But this was nothing new, really. Through Friday, the Knicks rank 28th in first-half defense, allowing 106.2 points per 100 possessions. And they rank seventh in second-half defense, allowing just 99.5. That’s the second biggest discrepancy in the league.
    Biggest difference, first and second half defense

    (points allowed per 100 possessions)
    Team 1st Half Rank 2nd Half Rank Diff.
    Washington 103.9 19 96.3 3 -7.6
    New York 106.2 28 99.5 7 -6.8
    Atlanta 104.2 20 98.2 5 -6.1
    Charlotte 111.3 30 105.5 25 -5.8
    Brooklyn 105.9 27 101.6 11 -4.3


    Knicks coach Mike Woodson is plenty aware of the discrepancy between his team’s first-half defense and its second-half defense. But that doesn’t mean he knows why its happening.
    “I wish I could explain it,” he said after the game Friday.
    The Knicks basically do everything better defensively in the second half. They defend both 2-point shots and 3-points shots better, they rebound better, and they force a lot more turnovers.
    It’s not like Defensive Player of the Year Tyson Chandler only plays in the second half. In fact, he’s played 723 first-half minutes and 724 second-half minutes.
    The Knicks most-used lineup in the second half has been Raymond Felton, Kidd, J.R. Smith, Carmelo Anthony and Chandler. And it’s been excellent defensively, allowing less than 89 points per 100 possessions in 99 second-half minutes. The same lineup has allowed 101 points per 100 possessions – good but not great – in 52 first-half minutes.
    “For some odd reason,” Kidd said, “after halftime, we tend to pay a little bit more attention to the defensive end.”
    Maybe, like the Heat who know they can flip the switch when they need to, the Knicks know that they can beat certain teams as long as they don’t get totally blown out in the first half.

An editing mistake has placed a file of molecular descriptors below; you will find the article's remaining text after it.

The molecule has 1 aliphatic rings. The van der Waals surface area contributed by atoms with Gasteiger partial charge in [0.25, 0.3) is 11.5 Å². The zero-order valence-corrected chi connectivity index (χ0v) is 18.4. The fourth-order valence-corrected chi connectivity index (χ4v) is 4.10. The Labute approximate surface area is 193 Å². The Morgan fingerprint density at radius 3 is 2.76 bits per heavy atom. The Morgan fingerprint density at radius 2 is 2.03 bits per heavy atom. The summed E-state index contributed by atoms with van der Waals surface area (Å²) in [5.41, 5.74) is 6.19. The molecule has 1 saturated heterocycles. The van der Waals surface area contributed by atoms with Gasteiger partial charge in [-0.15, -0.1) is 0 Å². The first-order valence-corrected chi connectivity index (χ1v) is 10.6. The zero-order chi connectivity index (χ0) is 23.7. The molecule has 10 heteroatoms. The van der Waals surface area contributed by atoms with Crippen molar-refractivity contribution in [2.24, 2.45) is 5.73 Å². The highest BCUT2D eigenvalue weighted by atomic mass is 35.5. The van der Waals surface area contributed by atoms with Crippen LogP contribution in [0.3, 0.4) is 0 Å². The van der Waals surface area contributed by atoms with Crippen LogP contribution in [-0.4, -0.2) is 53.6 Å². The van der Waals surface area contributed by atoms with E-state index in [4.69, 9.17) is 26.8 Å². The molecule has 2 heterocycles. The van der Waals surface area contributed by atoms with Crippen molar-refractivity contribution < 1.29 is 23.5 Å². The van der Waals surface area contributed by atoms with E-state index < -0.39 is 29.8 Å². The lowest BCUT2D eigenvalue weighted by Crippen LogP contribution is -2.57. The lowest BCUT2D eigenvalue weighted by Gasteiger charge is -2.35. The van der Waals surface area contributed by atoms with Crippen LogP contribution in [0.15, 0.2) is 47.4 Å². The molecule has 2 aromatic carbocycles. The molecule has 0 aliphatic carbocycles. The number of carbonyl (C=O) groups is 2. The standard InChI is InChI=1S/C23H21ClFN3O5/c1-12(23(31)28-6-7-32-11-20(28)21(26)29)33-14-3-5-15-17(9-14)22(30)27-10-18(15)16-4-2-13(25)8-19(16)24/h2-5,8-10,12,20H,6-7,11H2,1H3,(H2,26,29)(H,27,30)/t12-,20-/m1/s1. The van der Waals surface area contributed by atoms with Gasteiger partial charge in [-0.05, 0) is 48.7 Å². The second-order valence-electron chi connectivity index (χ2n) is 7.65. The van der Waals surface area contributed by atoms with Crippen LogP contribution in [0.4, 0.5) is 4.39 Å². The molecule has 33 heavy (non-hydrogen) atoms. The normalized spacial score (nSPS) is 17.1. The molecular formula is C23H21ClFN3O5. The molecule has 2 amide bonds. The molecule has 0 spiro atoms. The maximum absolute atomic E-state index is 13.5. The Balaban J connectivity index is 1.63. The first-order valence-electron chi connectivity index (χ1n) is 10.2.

But they’re still better when they defend early. Though they managed to come back on Friday, the Knicks are 14-2 when they allow less than 101 points per 100 possessions in the first half.
    The New York offense is always going to be there. They rank fourth in first-half offense, first in second-half offense, and third overall. But they’re a below average defensive team, ranking 16th overall, because, on most nights, they don’t bring focus on that end until the third quarter.
    “That’s something that we understand,” Chandler said. “We can’t just play great defense against the Miamis and San Antonio Spurs of the world. We’ve got to pick it up every single night. Especially after this All-Star break, that’s one of the things that we really have to focus on.”

    Knicks efficiency by half
    Half OffRtg Rank DefRtg Rank NetRtg Rank
    First 108.3 4 106.2 28 +2.1 13
    Second 109.1 1 99.5 7 +9.6 1
    OffRtg = Points scored per 100 possessions
    DefRtg = Points allowed per 100 possessions
    NetRtg = Point differential per 100 possessions
    http://hangtime.blogs.nba.com/2013/0...=iref:nbahpt6b
    Last edited by KnicksPain; 02-02-2013 at 06:31 PM.
    Video of Carmelo Anthony first time in the Barclays center http://www.youtube.com/watch?v=-ZIIQmQ2qRA



    Quote Originally Posted by oballers View Post
    the only statistic I will care about is how many W's we have and how much fun it was watching us get those Ws.

    If you don't understand what I mean see the formula below:

    ((Amount of Joy)* Playoff Wins * # of Championships/ Number of times cheered) * # of beers drunk / % of trash talking

  4. #4
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    theres like three other threads like this with the same ***... wtf???

  5. #5
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    theres like three other threads like this with the same ***... wtf???